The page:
*Amazon Affiliate Link

March 24, 2015

Chocolate Chip Cinnamon Scones

My weekday morning routine is pretty standard and boring: wake up, walk dog, go to the gym, head to work.  In between the gym and work, I stop by Au Bon Pain and get a medium oatmeal for breakfast.  Sure, I could bring in my own oatmeal, but stopping at ABP means I also get a complementary giant cup of ice, which I can use to keep my water ice-cold for at least half the day (I hate drinking room temperature water, but we have no potable ice available in the labs).  Of course, the oatmeal at ABP is right next to the bakery display cases, which means every morning I do a little mental debate between oatmeal and oh, say, a bagel with cream cheese, a croissant, AND a scone (because why just have one?).  Fortunately, I always make the better decision, but after eyeing the scones up for the past 8 months, I really wanted to bake some of my own.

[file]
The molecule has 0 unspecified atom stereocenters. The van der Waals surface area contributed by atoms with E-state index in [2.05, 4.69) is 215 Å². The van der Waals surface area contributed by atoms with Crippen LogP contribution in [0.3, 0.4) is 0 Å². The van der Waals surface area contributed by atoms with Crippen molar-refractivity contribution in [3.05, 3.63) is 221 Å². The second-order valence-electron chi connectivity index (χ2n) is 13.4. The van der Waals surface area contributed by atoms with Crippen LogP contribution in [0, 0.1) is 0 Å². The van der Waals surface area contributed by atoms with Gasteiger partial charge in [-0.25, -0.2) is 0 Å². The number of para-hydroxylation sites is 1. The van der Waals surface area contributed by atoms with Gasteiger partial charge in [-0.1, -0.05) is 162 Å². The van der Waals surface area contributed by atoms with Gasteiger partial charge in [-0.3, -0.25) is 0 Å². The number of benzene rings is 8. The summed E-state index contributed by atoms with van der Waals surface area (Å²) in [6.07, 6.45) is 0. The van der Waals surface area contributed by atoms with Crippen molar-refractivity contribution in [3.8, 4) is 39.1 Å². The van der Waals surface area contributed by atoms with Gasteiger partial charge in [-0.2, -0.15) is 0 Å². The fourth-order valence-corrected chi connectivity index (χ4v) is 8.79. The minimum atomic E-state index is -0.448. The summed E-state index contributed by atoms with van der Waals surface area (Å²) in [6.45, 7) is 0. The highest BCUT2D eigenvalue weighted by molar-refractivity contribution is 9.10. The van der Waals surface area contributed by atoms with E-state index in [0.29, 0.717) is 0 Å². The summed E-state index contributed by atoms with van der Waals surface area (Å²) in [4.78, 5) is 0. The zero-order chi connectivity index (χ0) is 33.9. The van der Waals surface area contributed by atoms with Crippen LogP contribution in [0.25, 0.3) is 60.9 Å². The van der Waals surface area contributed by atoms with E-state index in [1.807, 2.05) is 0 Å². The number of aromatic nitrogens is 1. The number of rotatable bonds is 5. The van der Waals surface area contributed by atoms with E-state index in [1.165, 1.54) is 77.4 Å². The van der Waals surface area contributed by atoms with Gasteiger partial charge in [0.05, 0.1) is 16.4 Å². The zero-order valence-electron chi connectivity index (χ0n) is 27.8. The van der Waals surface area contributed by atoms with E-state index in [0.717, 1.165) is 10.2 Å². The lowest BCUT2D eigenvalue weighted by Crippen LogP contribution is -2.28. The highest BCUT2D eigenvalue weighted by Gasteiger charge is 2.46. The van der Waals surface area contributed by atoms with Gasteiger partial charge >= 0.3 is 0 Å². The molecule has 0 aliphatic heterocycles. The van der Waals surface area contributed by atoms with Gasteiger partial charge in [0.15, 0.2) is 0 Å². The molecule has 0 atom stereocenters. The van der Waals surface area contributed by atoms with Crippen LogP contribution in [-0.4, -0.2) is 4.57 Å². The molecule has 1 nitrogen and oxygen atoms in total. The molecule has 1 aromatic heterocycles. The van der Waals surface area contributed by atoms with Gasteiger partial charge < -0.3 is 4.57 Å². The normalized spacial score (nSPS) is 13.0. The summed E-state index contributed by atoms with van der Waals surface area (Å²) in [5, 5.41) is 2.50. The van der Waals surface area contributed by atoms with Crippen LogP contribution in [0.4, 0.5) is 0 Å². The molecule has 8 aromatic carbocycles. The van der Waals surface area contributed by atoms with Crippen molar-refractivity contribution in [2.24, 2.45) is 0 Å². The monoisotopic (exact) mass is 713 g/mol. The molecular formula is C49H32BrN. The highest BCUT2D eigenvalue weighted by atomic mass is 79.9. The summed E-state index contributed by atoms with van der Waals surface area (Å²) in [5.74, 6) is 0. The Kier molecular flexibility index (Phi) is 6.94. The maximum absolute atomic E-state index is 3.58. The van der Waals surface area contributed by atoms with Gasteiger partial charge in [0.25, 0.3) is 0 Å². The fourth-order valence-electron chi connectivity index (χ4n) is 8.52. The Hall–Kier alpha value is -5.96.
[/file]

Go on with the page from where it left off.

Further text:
chocolate chip cinnamon scones

Unfortunately, I didn’t want to be left with an entire batch of scones to eat by myself (because I know I would, and that totally defeats the purpose of dragging myself to the gym, which I really really hate).   But then my friend and fellow neighborhood resident @Dr24hours went to Spain for 10 days (so jealous) and asked if I’d bring in his mail and check on his house in his absence.  The weekend before his return, we had a particularly snowy day (enough snow that his flight was cancelled and he enjoyed an extra day in Madrid!) and I spent the afternoon baking a batch of scones to leave in his kitchen to welcome him home.  Yeah, I’m a pretty awesome neighbor – what can I say?

chocolate chip cinnamon scones